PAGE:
53 Cherson. Invocation of –sakios, IX–XIth centuries C.E.
    54 Cherson. Invocation, X–XIIth centuries C.E.
    55 Cherson. Invocation of an unknown, XII–XIIIth centuries C.E.
    56 Cherson. Image-related inscription, late IV–Vth cent. C.E.
    57 Cherson. Image-related inscription, late IV–Vth century C.E.
    58 Cherson. Image-related inscription, late IV–Vth centuries C.E.
    59 Cherson. Image-related inscription, V or IX–XIIth centuries C.E.
    60 Cherson. Epitaph of Euphrosyne, V–VIIth centuries C.E.
    61 Cherson. Epitaph of Stephanos, Stephanos and Christophoros, IV–Vth centuries C.E.
    62 Cherson. Epitaph of Anastasios, Mary and Thais, VIth century C.E.
    63 Cherson. Epitaph of Damianos, Margarite and their children, IV–Vth centuries C.E.
    64 Cherson (?). Epitaph of Theodore, Constantine and others (?), late IVth – Vth century C.E.
    65 Cherson. Epitaph of Ariston, IV–Vth centuries C.E.
    66 Cherson. Epitaph of John Polgos, 915 C.E.
    67 Cherson. Epitaph of Nicholas (?), Xth century C.E.
    68 Cherson. Epitaph of Petronios, 1183 C.E.
    69 Cherson. Epitaph of Ionas, X–XIIth centuries C.E.
    70 Cherson. Epitaph of Kosmas, X–XIIIth centuries C.E.
    71 Cherson. Epitaph of Theodorakis, VIth century C.E.
    72 Cherson. Epitaph of Kyriakos, son of Theodore (?), IV–Vth centuries C.E.
    73 Cherson. Epitaph of –ias, VI–VIIth centuries C.E.
    74 Cherson. Epitaph of an unknown, VI–VIIth centuries C.E.
    75 Cherson. Epitaph of an unknown, VI–VIIth centuries C.E.
    76 Cherson. Epitaph of St. martyr Anastasea, IVth century C.E.
    77 Cherson. Epitaph of Gordianos (?), VI–VIIth centuries C.E.
    78 Cherson. Epitaph of Lazaros, V–VIth centuries C.E.
    79 Cherson. Epitaph of Petros, Christophoros and Sisinios, VI–VIIth centuries C.E.
    80 Cherson. Epitaph of an unknown, 350–355 C.E.
    81 Cherson. Epitaph of Agathemeros, IV–Vth centuries C.E.
    82 Cherson. Epitaph of Demetrios, Satournilla and others, second half of IVth century C.E.
    83 Cherson. Epitaph of Ioulianos, VI–VIIth centuries C.E.
    84 Cherson. Epitaph of John, XI–XIIth centuries C.E.
    85 Cherson. Epitaph of Zouzea, Midilabada , and others (?), IV–Vth cent. C.E.
    86 Cherson. Epitaph of –kios (?), XI–XIIth centuries C.E.
    87 Cherson. Epitaph of Isidoros and Theodore (?), Xth century C.E.
    88 Cherson. Epitaph of Kyr–, XI–XIIIth centuries C.E.
    88a Cherson. Epitaph of an unknown, XIIIth century C.E.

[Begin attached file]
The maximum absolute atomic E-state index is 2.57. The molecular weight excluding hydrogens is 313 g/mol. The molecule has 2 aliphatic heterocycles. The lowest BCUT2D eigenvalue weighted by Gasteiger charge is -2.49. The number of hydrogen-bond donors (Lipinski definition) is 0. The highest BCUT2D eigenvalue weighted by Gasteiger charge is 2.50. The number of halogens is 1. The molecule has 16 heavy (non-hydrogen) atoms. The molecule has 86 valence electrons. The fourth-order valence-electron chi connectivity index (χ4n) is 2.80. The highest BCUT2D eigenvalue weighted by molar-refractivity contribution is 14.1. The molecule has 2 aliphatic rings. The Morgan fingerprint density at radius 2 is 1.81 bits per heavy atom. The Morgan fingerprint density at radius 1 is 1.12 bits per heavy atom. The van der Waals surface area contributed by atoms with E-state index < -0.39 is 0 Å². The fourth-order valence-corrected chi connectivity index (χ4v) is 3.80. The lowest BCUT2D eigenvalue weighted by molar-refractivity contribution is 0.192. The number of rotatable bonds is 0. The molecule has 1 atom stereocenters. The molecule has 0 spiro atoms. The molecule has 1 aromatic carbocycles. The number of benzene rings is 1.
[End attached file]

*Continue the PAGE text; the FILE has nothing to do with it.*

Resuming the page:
89 Cherson. Inscribed column, before 1027 C.E.
    90 Cherson. Graffiti on a tabletop, X–XIth centuries C.E.
    91 Cherson. Graffiti on the walls of a cistern, late X – 1st half of XIth century C.E.
    92 Cherson. Liturgical inscription, X–XIIth centuries C.E.
    93 Cherson. Demonstrative inscription, Xth century C.E.
    94 Cherson. Liturgical inscription, VIth century C.E.
    95 Cherson. Liturgical inscription, IX-Х centuries C.E.
    96 Cherson. Liturgical inscription, IV–Vth centuries C.E.
    97 Cherson. Liturgical inscription, Xth century C.E.
    98 Cherson. Calendar inscription, 975–976 C.E.
    99 Cherson. Inscribed cornice.
    99a Cherson. Inscription on templon architrave, IX-Xth centuries C.E.
    100 Cherson. Inscribed small stone circle, 1261–1262 C.E.
    101 Cherson. Inscription of Epiphanios (?), IV–Vth centuries C.E.
    102 Cherson. Inscribed panel, IV–VIth centuries C.E.
    103 Chersonesos or Bulgaria. Building inscription, IX–Xth centuries C.E.
    104 Cherson. Inscribed panel with a cross, VIth century C.E.
    105 Cherson. Inscribed small panel, VI–VIIth centuries C.E.
    106 Unknown (Chersonesos?). Inscribed panel, VI–XIth centuries C.E.
    Herakleian Peninsula
    107 St. George's Monastery, cape Feolent. Building inscription of an unknown (?), XIII–XVth centuries C.E.
    108 Herakleian peninsula (Berman's Gully). Dedication of John (?), XIVth century C.E.
    109 Herakleian peninsula (Alexandriada?). Apotropaic inscription, XIIth century C.E.
    Ay Dimitri
    110 Ay-Dimitry. Epitaph of Simeonis (?), XIII–XVth centuries C.E.
    111 Bakla. Demonstrative inscription, X–XVth centuries C.E.
    112 Bakla. Demonstrative inscription, XII–1st half of XIIIth century C.E.
    113 Bakla. Invocation of an unknown, IX-Х centuries C.E.
    114 Bakla. Invocation of an unknown, Х century C.E.
    115 Bakla. Epitaph of Theodore and Tzalbanda, VIII–IXth centuries C.E.
    116 Bakla. Epitaph of Kapouskalos, XIV–XVth centuries C.E.
    117 Bakla. Epitaph of an unknown, X–XIIIth centuries C.E.
    118 Bakla. Epitaph of an unknown, 1283 C.E.
    119 Bakla. Graffito, VIII–IXth centuries C.E.
    120 Bakla. Fragment of inscription, 1st half of Х century C.E.
    121 Bakla. Inscription of –ephronos, The–, –oulenos, and others, XIII–XVth centuries C.E.
    122 Basman. Epitaph of John, X–XIth centuries C.E.